Within this step, Group 1 – investigated the green infrastructure of La Palma by exploring local landscapes, topographies, natural elements, agriculture areas and bio-reserves. In addition, they presented a rudimentary look into blue infrastructure, assessing waterways, access to freshwater sources, and water for farming and irrigation. Lastly, the group examined the two municipality regions for open spaces, parks, plazas, urban gardens, and potential voids.
Group 2 – explored the different types of local livelihoods, the historical background of the island and the current tourism, agriculture, and employment sectors. They also attempted to map activities, industry, markets, and food production.
Group 3 – built an informative map of the civil infrastructure on the southwest side of La Palma, including public transport, roadway systems and road network hierarchies. Furthermore, they mapped pedestrian connectivity and distances to vital services.
Group 4 – analysed the different housing typologies of the two municipalities, alongside the density of the urban fabric and regional zones surrounding the areas impacted by the volcano. Their findings also showcased the types of homes and buildings lost in the volcanic event.
At the end of the initial offsite diagnosis, the UIC students presented their rapid analysis to the Spanish Red Cross, who provided critical feedback to help sharpen the assessments and bring them closer to the local context. The workshop then took a break and recommenced in early March, where the RMIT students joined the study and were onboarded with the revised research from the UIC groups. The new MICSEA team then prepared for entering the field by having an information session and discussions with the Red Cross and Revivir El Valle.
STEP TWO – ONSITE PHYSICAL ASSESSMENT
MARCH – 7th – 9th / La Palma, Canary Islands
Step Two – involved an onsite physical assessment of the areas impacted by the volcano’s lava as well as verification of the research conducted in the offsite spatial diagnosis. Furthermore, the step involved the production of new primary data by conducting observation research and physical mapping in a 400m radius around the two temporary resettlements.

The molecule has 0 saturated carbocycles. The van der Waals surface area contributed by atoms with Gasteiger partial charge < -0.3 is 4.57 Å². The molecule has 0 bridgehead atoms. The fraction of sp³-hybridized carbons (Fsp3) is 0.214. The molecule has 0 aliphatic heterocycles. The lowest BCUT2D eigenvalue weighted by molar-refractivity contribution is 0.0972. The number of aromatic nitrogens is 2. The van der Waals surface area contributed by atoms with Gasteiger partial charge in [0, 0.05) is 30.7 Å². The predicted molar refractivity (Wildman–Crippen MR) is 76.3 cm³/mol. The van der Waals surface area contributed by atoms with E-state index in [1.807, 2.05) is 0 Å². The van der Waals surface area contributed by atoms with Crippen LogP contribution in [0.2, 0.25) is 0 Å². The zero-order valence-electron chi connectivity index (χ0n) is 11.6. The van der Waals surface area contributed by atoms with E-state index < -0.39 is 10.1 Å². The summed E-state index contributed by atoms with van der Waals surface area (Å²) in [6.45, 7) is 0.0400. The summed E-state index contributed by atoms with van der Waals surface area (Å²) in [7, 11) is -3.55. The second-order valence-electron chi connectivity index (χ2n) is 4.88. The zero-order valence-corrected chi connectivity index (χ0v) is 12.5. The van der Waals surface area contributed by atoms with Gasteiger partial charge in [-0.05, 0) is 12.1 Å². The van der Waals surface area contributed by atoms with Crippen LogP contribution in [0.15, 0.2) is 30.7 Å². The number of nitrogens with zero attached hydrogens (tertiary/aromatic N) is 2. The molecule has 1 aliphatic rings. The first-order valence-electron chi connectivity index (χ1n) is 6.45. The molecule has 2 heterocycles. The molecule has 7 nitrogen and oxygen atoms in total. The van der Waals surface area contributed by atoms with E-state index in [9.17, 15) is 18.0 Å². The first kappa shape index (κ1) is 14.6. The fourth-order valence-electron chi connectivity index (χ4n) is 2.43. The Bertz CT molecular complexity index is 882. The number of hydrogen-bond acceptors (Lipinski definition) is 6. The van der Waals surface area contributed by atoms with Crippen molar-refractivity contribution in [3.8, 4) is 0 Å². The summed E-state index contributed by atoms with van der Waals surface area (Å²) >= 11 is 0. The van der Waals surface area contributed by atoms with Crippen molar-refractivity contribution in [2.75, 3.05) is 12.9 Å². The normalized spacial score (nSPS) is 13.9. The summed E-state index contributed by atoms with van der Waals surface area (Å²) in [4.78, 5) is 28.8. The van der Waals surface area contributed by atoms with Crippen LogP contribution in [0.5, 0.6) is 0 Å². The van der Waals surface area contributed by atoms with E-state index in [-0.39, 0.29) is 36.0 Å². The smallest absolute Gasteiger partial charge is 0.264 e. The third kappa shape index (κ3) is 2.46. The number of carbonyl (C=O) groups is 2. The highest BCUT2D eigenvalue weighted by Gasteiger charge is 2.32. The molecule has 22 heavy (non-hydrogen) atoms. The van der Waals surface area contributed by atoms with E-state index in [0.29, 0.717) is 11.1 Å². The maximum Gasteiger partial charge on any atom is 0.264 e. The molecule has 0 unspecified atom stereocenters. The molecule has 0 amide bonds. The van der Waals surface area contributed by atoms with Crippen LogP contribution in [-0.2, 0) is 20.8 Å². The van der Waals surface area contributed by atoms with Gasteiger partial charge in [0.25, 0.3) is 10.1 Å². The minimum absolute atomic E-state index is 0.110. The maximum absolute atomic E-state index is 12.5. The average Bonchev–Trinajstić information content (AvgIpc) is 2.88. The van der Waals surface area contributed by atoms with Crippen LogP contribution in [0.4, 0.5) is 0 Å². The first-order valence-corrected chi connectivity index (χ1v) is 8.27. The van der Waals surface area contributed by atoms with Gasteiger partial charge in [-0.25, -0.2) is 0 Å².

After arriving on the island of La Palma, the MICSEA team met at the Red Cross headquarters and engaged in questioning with the project partners to expand their knowledge of the impacted communities and areas. They also participated in talks with the NGO Mestura, who shared their methods of place-making and how they were working with people displaced by the volcanic event. To round off the induction, researcher Fabio Di Iorio, presented a comprehensive example of a post-disaster strategy on the island of Ischia, and Ashley Howard addressed the team with a lecture on intercultural practices, fieldwork methods and research planning.
The following day the physical assessment kicked off with a bus trip into the hardened lava zone and visits to the affected areas surrounding the volcanic eruption. This included where the magma reached the ocean on the coastline at Puerto Naos, the spared town of Las Manchas under the main volcanic vent, and a trip to the Cumbre Vieja ridge, above the volcanic peaks of the island.
The second part of the day saw the teams split into their groups and move around on foot to verify their offsite data in both El Paso and Los Llanos. This time was used as an opportunity to collect ground information and make observations of the surrounding environment and fabrics of the two resettlement projects.
Group 1 – focused on the existing green sites and open space systems on a town scale, whilst Group 2 – concentrated on verifying the services and activities being used in the neighbourhoods adjoining the resettlement projects. Group 3 – took on the large tasks of confirming the preferred types of mobility used by the public, as well as determining what transport modalities were available in the area. And Group 4 – conducted a closer look at the typologies of the two resettlements and surveyed how the housing types were integrated into the surrounding urban environments. At the end of the day, the team met up at the Revivir El Valle headquarters, where the organisation presented a more detailed explanation of their work, and the qualitative research models they were using to capture the voices of the local community and to inform the incoming government reconstruction plan.